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Hydro-Fracking Issue Follows Cuomo On The Campaign Trail


Andrew Cuomo may have high approval ratings, but the Democratic gubernatorial candidate was twice confronted by protesters Thursday as he swung through central New York over plan to tap natural gas. NY1’s Josh Robin filed the following report.

The roving Cuomo camp hit a speed bump in the Finger Lakes region this week.

At issue was hydraulic fracturing, also known as fracking, which is tapping natural gas well below the ground. It's a process environmentalists describe as dangerous and dirty.

Drills are lowered vertically, and sometimes horizontally. Chemicals and waters are sprayed in, coaxing the gas out of the rock.

“We need to have [Cuomo] speak very clearly, very succinctly about what he wants to do about this immense challenge to his administration, if he gets elected,” said Walter Hang of the advocacy group Toxic Targeting.

At stake is drinking water, not only along the state's southern border, but also millions of taps in New York City, where water is pumped in from upstate.

Mayor Michael Bloomberg is opposed to drilling in the watershed, and earlier this year won tough state regulations there.

As for the rest of the state, Cuomo is waiting for a final review. But critics’ charge that based on a preliminary examination, the document promises to be woefully inadequate.

What's more, after protesters came out by the dozens, some were peeved Cuomo didn't take questions from the podium.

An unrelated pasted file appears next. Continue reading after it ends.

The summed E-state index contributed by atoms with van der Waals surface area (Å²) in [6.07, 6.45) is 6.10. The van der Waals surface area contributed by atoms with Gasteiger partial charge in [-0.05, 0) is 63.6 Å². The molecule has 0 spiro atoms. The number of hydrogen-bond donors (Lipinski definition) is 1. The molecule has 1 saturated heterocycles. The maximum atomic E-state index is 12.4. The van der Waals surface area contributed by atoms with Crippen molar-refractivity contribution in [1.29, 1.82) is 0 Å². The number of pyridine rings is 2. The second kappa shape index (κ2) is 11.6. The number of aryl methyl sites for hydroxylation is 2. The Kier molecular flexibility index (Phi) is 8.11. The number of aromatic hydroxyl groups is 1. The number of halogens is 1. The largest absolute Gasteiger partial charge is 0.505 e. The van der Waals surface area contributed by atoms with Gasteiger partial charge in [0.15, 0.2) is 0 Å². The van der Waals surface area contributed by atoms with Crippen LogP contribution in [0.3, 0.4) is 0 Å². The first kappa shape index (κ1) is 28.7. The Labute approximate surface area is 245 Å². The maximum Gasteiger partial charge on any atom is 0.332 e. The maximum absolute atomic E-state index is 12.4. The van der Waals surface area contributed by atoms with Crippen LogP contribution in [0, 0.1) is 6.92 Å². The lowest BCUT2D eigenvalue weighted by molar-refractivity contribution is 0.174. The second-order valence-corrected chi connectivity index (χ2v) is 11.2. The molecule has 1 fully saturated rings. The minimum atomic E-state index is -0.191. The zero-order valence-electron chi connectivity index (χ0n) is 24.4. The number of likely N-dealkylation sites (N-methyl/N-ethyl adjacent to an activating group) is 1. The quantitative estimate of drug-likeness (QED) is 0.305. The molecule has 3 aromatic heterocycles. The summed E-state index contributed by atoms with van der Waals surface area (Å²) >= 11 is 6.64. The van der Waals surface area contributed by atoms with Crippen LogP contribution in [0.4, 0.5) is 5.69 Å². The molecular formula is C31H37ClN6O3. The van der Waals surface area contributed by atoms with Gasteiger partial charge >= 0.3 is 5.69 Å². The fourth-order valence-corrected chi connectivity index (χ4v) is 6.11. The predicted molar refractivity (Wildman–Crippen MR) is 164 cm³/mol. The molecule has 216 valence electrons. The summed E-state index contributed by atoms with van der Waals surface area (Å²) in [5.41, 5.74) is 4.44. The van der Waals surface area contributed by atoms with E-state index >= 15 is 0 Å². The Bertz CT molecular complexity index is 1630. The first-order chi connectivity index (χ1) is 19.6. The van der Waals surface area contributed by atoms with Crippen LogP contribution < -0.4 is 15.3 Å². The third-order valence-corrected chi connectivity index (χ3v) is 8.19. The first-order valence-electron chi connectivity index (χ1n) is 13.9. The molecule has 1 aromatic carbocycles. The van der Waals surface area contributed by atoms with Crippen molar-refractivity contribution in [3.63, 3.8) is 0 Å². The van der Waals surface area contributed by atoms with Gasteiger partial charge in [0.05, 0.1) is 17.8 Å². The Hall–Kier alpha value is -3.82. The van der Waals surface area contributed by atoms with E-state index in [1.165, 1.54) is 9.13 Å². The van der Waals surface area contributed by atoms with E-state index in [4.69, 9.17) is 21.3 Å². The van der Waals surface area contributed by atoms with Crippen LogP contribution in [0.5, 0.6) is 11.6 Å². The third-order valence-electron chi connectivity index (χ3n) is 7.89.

“I suspect that’s because he didn’t want an embarrassing political moment,” said one environmental activist.

“I feel like he’s listening. I don’t feel like he knows the facts,” said another. “Perhaps he does. That’s just my guess.”

The candidate did spend a total of about 20 minutes speaking one on one.

“If there’s an economic advantage to pursue, we should pursue; however, we should not pursue it unless and until we know that environmentally it is safe,” Cuomo said. “

On the other side of the issue are those concerned about jobs. They say this long economically-troubled area could benefit from the lucrative drilling contracts.

“They’re going to bring jobs. They’re going to bring shopping. They’re going to bring families,” said Montour Falls Mayor Donna Kelley. “They’re going to bring other companies that work with these gas wall people. And it’s just going to be growth.

As for Cuomo, he tried some compliments to woo voters – that their activism is welcome and needed.

The final report was once due at the end of the year. Now state officials say they have no timetable – meaning the next governor is very likely to be the one facing the decision of whether to drill or not.